For more romping room and a huge lake, Casa de Campo is the largest park in Madrid — five times the size of Central Park in New York City. It houses the Zoo Aquarium and an amusement park with attractions for all ages. The Walking Dead Experience will be a huge hit with teens who are fans of the TV series. And if parents really want to score points with young soccer players/fans, book Tour Bernabeu to visit Real Madrid’s home stadium.
Perfect for rainy days or hot afternoons is The National Museum of Natural Sciences and Palacio Real (the royal palace of Madrid), where children can step into the lives of kings and queens on a tour of the royal residence.
Where to stay & shop
Though you might save a bit staying further from the city center and commuting in, being near the action saves time and energy, which can be a game-changer when you’re traveling with kids. (That said, on the last night of your trip, if you need to stay near the airport for an early flight, Nuevo Boston Hotel is a go-to. Also, taxis with car seats are available through the Cabify app. On arrival, select the Cabify Kids option to order. Or if using public transportation, go here for a list of accessible stations.)
In the center is family-friendly Iberostar Las Letras Gran Vía, located on one of the most famous shopping streets in the world. Here, Europe’s popular Primark is the size of a multilevel mall. Also, there’s Desigual, a favorite Spanish brand, and boutiques galore. And if you have young knights in tow or need gifts for Game of Thrones fans, (Spain was a set location), the Objetos de Arte Toledano is the largest location for Spanish souvenirs.
Also in the center is El Corte Inglés, the biggest department store chain in Europe, which carries clothing, sports equipment and books. On the ninth floor is a gourmet food hall with the best view of Madrid. From this location, which was formerly the Hotel Florida, journalists covering the Spanish Civil War reported on battles raging below. Among them were photojournalist Robert Capa, Ernest Hemingway and Martha Gellhorn. If you’re traveling with teens, suggest they read For Whom the Bell Tolls — and parents, check out the movie Gellhorn and Hemingway.
Other options for stays in the center include economical Casual Madrid Teatro, a typical Spanish hotel themed for Broadway shows, located near Puerta del Sol. They offer a free car seat stroller, baby carrier, cot and bath. La Rollerie, the café next door, has an excellent breakfast and bakery.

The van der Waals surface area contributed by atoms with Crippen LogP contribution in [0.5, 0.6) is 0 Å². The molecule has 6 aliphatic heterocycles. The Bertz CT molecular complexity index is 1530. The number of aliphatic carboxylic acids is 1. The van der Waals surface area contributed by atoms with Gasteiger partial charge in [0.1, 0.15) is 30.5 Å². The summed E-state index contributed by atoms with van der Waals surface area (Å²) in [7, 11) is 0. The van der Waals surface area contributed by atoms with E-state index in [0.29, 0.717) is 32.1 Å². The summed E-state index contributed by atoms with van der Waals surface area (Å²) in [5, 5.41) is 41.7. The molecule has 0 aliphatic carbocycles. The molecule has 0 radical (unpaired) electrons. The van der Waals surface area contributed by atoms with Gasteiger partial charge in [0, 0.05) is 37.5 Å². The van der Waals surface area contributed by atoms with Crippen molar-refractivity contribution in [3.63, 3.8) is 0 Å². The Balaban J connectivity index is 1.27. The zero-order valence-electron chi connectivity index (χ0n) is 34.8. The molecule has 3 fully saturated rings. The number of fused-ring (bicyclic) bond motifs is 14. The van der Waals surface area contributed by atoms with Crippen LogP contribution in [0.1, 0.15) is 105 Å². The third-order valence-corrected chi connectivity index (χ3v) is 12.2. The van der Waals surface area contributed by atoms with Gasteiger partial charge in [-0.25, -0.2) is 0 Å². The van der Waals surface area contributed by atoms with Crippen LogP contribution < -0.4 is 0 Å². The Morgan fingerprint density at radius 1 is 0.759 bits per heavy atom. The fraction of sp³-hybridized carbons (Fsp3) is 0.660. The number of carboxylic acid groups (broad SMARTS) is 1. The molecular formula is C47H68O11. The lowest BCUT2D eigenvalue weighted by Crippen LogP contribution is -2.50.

Also reasonably priced is Petit Palace Savoy Alfonso XII, located in a 19th-century palace with views of El Retiro Park. They offer family suites, stroller rental and welcome gifts for children.
Two other options with family rooms in residential areas are Petit Palace Santa Bárbara and Hotel Barrio de Salamanca. Salamanca is known for sophisticated shopping; in Malasana, the neighborhood next door, eclectic boutiques line Calle Corredera Alta de San Pablo. There, you’ll find Spanish-made and -designed clothing, arts and bags at La Intrusa and peSeta.
Excursion to Toledo
Toledo, a UNESCO World Heritage site, is the perfect place for a day trip or overnight stay in the picturesque “Imperial City.” We caught the Avant fast train from Atocha station and arrived in 30 minutes. Buy a ticket on the hop-on-and-off-bus, which takes you to the hilltop village after you photograph the train station’s Moorish Revival architecture.
In the 1st century, Toledo was the Kingdom of the Visigoths. The Alcázar, the stone fortification at the highest point, was a 3rd-century Roman palace, and in the 16th century, the court of Charles V, ruler of the Spanish empire and holy Roman emperor. Known as the “City of Three Cultures” for its Islamic, Hebrew and Christian occupants, it’s a mix of Islamic elements (arabesque tile work and horseshoe arches) and 13th-century Gothic (the Toledo Cathedral).
As the Catholic religious center, Toledo is also the site of the largest Corpus Christi celebration in Spain. We were there in late May, three nights before the big event, to see a parade in which the Eucharist is carried by costumed religious brotherhoods in a 350-pound “Monstrance” made of gold, silver and pearls in 1515. Already, garlands and lanterns were draped from buildings, swinging in anticipation. In the square, we watched cultures mesh at a celebratory concert lit by Cathedral lights where a belly dancer gyrated across the stage.
Children can check out the authentic suits of armor in the Alcázar (Cervantes’ Don Quixote, who was from La Mancha, near here). And for some modern adventure, zip-line along the river or ride Segways in the square.
And most importantly, leave space for surprises. My best memories of Toledo were listening to music under the stars, feeling like I was back in Morocco in dance class and wandering into Jamoneria Risco II to grab a stool and laugh over the best sandwiches and sangria I’d ever tasted.